4. Magliola, Robert, On Deconstructing Life-Worlds: Buddhism, Christianity, Culture (Scholars P. of AAR, 1997; Oxford U.P., 2000), pp. 157-165, especially pp. 160-164.
  5. (1997) Caputo, John D., The Prayers and Tears of Jacques Derrida, p. 2.

  6. (1997) Caputo, John D., The Prayers and Tears of Jacques Derrida, p. 3.
  7. (1995) Derrida, Jacques, "Sauf le nom." In Thomas Dutoit (ed.), On the Name.
  8. (2006) Caputo, John D., The Weakness of God: A Theology of the Event, p. 44.
  9. (2007) Nancy, Jean-Luc, Dis-Enclosure: The Deconstruction of Christianity, p. 221.
  10. Stiegler, Bernard, Our Ailing Educational Institutions; cf., Stiegler,Technics and Time, 1: The Fault of Epimetheus (Stanford: Stanford University Press, 1998).
  11. Stiegler, Bernard, "Derrida and technology: fidelity at the limits of deconstruction and the prosthesis of faith," in Tom Cohen (ed.), Jacques Derrida and the Humanities: A Critical Reader (Cambridge: Cambridge University Press, 2001), p. 263.

References

Primary references


Secondary references

  • (1982) Deconstructing Theology, by Mark C. Taylor
  • (1987) Erring: A Postmodern A/theology, by Mark C. Taylor
  • (1993) Theology of Discontent: The Ideological Foundations of the Islamic Revolution in Iran, by Hamid Dabashi
  • (1995) Desiring Theology, by Charles Winquist
  • (1997) Deconstruction in a Nutshell: A Conversation with Jacques Derrida, ed./auth. by John D. Caputo
  • (1999) About Religion: Economies of Faith in Virtual Culture, by Mark C. Taylor
  • (1999) Epiphanies of Darkness: Deconstruction in Theology, by Charles Winquist
  • (1999) Ethics-Politics-Subjectivity: Essays on Derrida, Levinas, and Contemporary French Thought, by Simon Critchley
  • (1999) Truth and Narrative: The Untimely Thoughts of Ayn al-Qudat al-Hamadhani, Hamid Dabashi
  • (2000) "In the Absence of the Face," by Hamid Dabashi. In Social Research, Volume 67, Number 1. Spring 2000. pp. 127–185.
  • (2001) "Derrida and Technology: Fidelity at the Limits of Deconstruction and the Prosthesis of Faith," by Bernard Stiegler. In Tom Cohen (ed.), Jacques Derrida and the Humanities
  • (2001) On Religion, by John D. Caputo
  • (2004) Portrait of Jacques Derrida as a Young Jewish Saint, by Hélène Cixous
  • (2004) Sufism and Deconstruction, by Ian Almond
  • (2006) Philosophy and Theology, by John D. Caputo
  • (2006) The Weakness of God: A Theology of the Event, by John D. Caputo
  • (2007) After God by Mark C. Taylor
  • (2007) After the Death of God, with John D. Caputo, Gianni Vattimo, & ed. by Jeffrey W. Robbins
  • (2008) Radical Atheism: Derrida and the Time of Life, by Martin Hägglund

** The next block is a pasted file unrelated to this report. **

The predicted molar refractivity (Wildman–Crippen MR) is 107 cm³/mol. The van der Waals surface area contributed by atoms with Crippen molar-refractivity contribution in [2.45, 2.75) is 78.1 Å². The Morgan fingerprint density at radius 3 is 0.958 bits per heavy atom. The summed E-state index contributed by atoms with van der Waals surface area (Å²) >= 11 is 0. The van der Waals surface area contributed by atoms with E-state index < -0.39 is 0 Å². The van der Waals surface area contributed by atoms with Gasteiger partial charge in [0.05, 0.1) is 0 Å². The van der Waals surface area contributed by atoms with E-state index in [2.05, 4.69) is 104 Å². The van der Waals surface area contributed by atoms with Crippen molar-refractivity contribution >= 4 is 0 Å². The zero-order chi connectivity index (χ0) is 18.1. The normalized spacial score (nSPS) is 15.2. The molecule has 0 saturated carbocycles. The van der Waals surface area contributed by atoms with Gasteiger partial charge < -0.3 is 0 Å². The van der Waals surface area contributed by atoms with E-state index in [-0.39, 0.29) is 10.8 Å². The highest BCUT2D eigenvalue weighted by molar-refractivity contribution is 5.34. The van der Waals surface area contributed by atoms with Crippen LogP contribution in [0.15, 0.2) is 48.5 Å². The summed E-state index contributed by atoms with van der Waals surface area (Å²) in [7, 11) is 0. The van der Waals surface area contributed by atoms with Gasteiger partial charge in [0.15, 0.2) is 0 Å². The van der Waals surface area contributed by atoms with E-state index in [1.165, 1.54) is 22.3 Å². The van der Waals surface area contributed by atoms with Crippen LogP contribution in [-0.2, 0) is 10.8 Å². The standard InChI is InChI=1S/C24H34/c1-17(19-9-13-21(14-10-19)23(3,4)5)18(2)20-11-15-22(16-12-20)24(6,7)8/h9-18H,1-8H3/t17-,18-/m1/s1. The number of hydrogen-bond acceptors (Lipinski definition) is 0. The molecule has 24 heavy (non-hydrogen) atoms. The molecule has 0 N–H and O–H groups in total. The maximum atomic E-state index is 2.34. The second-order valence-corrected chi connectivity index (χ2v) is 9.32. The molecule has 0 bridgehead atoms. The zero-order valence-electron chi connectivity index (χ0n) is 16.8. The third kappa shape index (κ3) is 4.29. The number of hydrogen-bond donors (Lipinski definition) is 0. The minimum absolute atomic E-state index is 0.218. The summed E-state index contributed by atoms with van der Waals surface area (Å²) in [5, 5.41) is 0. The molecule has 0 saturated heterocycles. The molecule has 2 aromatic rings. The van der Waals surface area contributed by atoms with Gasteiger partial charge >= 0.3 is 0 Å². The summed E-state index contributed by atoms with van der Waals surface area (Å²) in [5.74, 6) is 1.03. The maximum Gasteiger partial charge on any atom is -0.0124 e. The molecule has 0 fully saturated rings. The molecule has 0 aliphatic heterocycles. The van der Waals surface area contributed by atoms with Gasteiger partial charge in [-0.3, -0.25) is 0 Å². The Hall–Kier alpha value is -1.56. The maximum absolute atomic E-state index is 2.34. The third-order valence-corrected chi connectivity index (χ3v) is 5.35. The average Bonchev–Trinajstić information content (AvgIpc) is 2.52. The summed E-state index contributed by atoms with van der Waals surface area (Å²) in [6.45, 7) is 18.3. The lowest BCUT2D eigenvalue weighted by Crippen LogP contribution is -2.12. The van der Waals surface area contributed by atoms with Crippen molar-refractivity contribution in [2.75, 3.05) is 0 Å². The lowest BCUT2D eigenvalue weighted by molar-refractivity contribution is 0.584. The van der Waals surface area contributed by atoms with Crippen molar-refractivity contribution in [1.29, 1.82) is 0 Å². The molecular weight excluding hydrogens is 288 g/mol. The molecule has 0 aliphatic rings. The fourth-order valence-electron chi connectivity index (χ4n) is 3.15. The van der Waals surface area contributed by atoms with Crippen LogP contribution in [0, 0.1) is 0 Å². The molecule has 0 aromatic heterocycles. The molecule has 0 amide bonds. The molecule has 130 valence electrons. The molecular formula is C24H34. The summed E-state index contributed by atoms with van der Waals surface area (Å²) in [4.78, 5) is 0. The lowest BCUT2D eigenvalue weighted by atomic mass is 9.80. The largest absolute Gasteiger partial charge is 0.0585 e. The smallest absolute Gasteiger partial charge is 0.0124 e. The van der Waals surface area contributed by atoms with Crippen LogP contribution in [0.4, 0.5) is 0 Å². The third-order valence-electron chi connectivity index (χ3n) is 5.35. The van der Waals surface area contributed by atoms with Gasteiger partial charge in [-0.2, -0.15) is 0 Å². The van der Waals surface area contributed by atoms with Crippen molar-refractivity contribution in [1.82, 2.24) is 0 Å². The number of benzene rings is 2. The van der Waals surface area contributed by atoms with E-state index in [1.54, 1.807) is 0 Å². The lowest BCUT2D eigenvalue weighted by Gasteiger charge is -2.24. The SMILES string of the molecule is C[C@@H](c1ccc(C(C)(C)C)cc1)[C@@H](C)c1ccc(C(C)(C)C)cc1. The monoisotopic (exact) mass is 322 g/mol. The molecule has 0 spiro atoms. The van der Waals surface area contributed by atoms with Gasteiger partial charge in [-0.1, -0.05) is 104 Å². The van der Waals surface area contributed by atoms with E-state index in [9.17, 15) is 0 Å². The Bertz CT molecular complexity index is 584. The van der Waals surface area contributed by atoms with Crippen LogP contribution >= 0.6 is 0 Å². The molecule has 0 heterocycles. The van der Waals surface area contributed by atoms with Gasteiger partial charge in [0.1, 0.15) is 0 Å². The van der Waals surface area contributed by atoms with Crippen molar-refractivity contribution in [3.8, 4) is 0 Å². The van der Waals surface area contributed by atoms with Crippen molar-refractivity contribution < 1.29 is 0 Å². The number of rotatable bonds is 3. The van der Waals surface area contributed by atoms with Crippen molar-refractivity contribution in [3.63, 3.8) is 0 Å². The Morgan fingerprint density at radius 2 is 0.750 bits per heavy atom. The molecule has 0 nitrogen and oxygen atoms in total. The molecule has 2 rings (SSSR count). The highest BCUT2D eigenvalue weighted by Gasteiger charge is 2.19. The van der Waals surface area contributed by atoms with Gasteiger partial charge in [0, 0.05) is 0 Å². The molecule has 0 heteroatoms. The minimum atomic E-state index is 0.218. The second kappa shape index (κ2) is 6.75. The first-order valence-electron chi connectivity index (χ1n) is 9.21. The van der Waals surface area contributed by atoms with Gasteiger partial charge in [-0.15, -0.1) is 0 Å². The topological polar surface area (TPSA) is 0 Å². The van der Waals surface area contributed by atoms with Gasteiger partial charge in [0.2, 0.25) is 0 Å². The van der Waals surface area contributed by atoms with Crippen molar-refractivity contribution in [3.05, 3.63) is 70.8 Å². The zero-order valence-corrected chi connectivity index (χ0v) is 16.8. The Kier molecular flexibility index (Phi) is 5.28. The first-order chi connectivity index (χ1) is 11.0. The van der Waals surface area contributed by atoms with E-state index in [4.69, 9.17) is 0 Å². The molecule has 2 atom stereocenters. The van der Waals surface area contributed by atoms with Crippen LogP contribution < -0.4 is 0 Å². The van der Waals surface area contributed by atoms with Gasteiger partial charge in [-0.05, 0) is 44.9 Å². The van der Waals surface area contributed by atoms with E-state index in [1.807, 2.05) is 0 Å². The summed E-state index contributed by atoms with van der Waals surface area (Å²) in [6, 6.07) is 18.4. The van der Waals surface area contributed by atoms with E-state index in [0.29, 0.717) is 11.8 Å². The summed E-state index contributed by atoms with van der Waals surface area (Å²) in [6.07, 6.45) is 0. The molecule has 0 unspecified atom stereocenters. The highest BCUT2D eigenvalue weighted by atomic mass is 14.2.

• (2010) Sekstant by Mario Kopić

External links

Online reading


Sunday, October 2, 2016

Post-Structuralism in the Life of Prophetic Christianity




Post/Movement:
Sturcturalism - PostStructuralism-Structuration


As you know, I love anything preceded by the word "post" in it. Like, post-structural, post-foundational, post-fundamentalist, post-evangelical, post-religion, post-faith, post-ideology. Why?

1 - Because "post" conveys movement away from something. Usually something that is broken, not working, unrealistic, disconnecting with reality, oppressive, etc.

2 - It also is filled with the idea of disenchantment, personal or societal chaos, unhappiness, brokenness, darkness, unknowing, confusion, etc.

3 - Lastly, it is always used in relation to something immediately preceding itself: an era, a movement, a troubled period in one's life, a lostness, people, etc. But it revolves and reflects and bounces off relationships to things and ideas.

To admit to this kind of personal or societal movement must always be accompanied by abandonment to one's past fidelities, opinions, commitments, beliefs, old world values, habits, or way of life. This can be dangerous for many when foundations in life are removed. Especially epistemologic foundations.

But it also requires hope above all things. Plenty of courage. And sometimes a deaf ear to what people are saying around you. Why? Because usually they don't understand, or don't want to understand, or feel threatened, or, too often, serve as obstacles to growth and change.

And many times there must be a deep willingness to push past barriers, fears, and uncertainties to discover a new paradigm, new epistemologic, even ontologic, structures and foundations, and ever more questions without answers and uncertainties without resolve. to say the least, this can be difficult if not impossible.